As climate change progresses, the conditions for crop production in Switzerland change. Rising temperatures and decreasing summer precipitation lead to increasing drought stress. Irrigation is an obvious strategy to reduce water deficits and increase yield stability.
In the Bernese Seeland for example, groundwater is easily accessible and the quality of groundwater is good. This makes it a preferred source of irrigation water abstractions. With climate change, however, the water required for irrigation would increase. The question is whether an adverse impact on groundwater resources and exacerbate conflicts could emerge (e.g. between the use of water for drinking and for agriculture).
As part of the AgriAdapt Project, Agroscope is working with the Universities of Bern and Neuchâtel to explore the potential impact of the combination of increased irrigation and climate change on groundwater resources in the Bernese Seeland. Model results suggest that with climate change, not only drought, but above all rising temperatures that will play a key role as yield-limiting factors. Consequently, adjustments in terms of the choice of varieties and crops will be inevitable in agriculture. Assuming that the growing period remains the same in future as at present, the irrigation requirement under a pessimistic emission scenario would increase on average by up to 40% by the end of the century.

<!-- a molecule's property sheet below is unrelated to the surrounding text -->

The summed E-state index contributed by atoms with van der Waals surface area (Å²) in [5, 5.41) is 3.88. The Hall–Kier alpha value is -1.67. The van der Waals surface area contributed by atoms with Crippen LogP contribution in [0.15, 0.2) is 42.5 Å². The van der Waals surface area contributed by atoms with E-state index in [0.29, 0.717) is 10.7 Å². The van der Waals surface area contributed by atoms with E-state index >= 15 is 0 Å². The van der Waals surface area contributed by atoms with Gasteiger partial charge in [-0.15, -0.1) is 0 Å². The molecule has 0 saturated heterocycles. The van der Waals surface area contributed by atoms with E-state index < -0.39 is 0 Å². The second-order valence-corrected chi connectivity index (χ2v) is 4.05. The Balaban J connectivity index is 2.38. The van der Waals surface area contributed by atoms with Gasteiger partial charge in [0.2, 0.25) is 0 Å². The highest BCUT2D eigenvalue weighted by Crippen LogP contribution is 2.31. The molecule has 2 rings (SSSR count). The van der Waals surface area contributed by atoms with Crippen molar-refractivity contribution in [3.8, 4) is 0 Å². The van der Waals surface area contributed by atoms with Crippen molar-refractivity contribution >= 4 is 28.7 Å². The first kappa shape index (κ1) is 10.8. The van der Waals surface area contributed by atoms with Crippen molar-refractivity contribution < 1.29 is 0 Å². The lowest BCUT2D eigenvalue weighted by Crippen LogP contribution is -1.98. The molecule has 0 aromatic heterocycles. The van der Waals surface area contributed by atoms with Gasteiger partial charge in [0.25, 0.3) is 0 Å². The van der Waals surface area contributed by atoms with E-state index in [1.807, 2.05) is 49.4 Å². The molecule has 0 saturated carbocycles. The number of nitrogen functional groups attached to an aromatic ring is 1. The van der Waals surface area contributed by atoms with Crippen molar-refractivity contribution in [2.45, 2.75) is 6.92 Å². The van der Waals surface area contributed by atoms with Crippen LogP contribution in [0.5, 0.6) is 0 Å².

According to model calculations produced by the University of Neuchâtel, agricultural intensification would contribute to major fluctuations in groundwater levels if the area irrigated by groundwater were expanded significantly. Such a development would contribute to the intensification of conflicts of between drinking-water use and nature conservation in the area.